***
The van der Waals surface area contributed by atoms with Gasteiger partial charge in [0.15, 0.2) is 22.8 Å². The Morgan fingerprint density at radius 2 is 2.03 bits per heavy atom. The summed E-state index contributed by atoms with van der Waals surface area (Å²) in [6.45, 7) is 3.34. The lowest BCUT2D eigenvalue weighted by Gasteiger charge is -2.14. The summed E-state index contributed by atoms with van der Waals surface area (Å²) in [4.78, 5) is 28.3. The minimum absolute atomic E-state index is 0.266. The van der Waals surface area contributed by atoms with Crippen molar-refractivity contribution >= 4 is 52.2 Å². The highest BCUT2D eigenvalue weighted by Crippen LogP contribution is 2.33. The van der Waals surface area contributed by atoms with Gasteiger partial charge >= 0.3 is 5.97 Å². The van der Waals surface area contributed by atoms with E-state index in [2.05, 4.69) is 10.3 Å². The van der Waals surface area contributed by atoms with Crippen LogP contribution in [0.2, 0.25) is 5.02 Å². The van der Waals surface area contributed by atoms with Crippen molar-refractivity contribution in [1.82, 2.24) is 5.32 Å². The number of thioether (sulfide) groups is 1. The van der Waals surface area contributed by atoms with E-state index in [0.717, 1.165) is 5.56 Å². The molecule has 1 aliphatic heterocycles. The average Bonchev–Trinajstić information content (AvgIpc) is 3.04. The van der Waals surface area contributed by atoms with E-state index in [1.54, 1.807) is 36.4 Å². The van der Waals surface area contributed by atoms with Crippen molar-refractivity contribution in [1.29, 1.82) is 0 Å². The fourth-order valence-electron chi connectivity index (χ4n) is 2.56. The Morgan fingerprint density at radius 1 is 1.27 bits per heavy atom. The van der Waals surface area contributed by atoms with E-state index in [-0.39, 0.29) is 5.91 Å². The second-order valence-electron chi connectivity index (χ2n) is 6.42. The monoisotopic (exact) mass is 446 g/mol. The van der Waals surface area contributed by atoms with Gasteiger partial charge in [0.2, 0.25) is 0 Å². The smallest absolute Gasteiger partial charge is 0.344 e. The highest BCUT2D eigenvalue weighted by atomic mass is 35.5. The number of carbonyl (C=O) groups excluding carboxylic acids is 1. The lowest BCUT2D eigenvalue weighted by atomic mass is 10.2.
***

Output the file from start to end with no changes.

The van der Waals surface area contributed by atoms with Gasteiger partial charge in [0.15, 0.2) is 22.8 Å². The Morgan fingerprint density at radius 2 is 2.03 bits per heavy atom. The summed E-state index contributed by atoms with van der Waals surface area (Å²) in [6.45, 7) is 3.34. The lowest BCUT2D eigenvalue weighted by Gasteiger charge is -2.14. The summed E-state index contributed by atoms with van der Waals surface area (Å²) in [4.78, 5) is 28.3. The minimum absolute atomic E-state index is 0.266. The van der Waals surface area contributed by atoms with Crippen molar-refractivity contribution >= 4 is 52.2 Å². The highest BCUT2D eigenvalue weighted by Crippen LogP contribution is 2.33. The van der Waals surface area contributed by atoms with Gasteiger partial charge >= 0.3 is 5.97 Å². The van der Waals surface area contributed by atoms with E-state index in [2.05, 4.69) is 10.3 Å². The van der Waals surface area contributed by atoms with Crippen LogP contribution in [0.2, 0.25) is 5.02 Å². The van der Waals surface area contributed by atoms with Crippen molar-refractivity contribution in [1.82, 2.24) is 5.32 Å². The number of thioether (sulfide) groups is 1. The van der Waals surface area contributed by atoms with E-state index in [0.717, 1.165) is 5.56 Å². The molecule has 1 aliphatic heterocycles. The average Bonchev–Trinajstić information content (AvgIpc) is 3.04. The van der Waals surface area contributed by atoms with E-state index in [1.54, 1.807) is 36.4 Å². The van der Waals surface area contributed by atoms with Crippen molar-refractivity contribution in [1.29, 1.82) is 0 Å². The fourth-order valence-electron chi connectivity index (χ4n) is 2.56. The Morgan fingerprint density at radius 1 is 1.27 bits per heavy atom. The van der Waals surface area contributed by atoms with E-state index in [-0.39, 0.29) is 5.91 Å². The second-order valence-electron chi connectivity index (χ2n) is 6.42. The monoisotopic (exact) mass is 446 g/mol. The van der Waals surface area contributed by atoms with Gasteiger partial charge in [0.2, 0.25) is 0 Å². The smallest absolute Gasteiger partial charge is 0.344 e. The highest BCUT2D eigenvalue weighted by atomic mass is 35.5. The number of carbonyl (C=O) groups excluding carboxylic acids is 1. The lowest BCUT2D eigenvalue weighted by atomic mass is 10.2.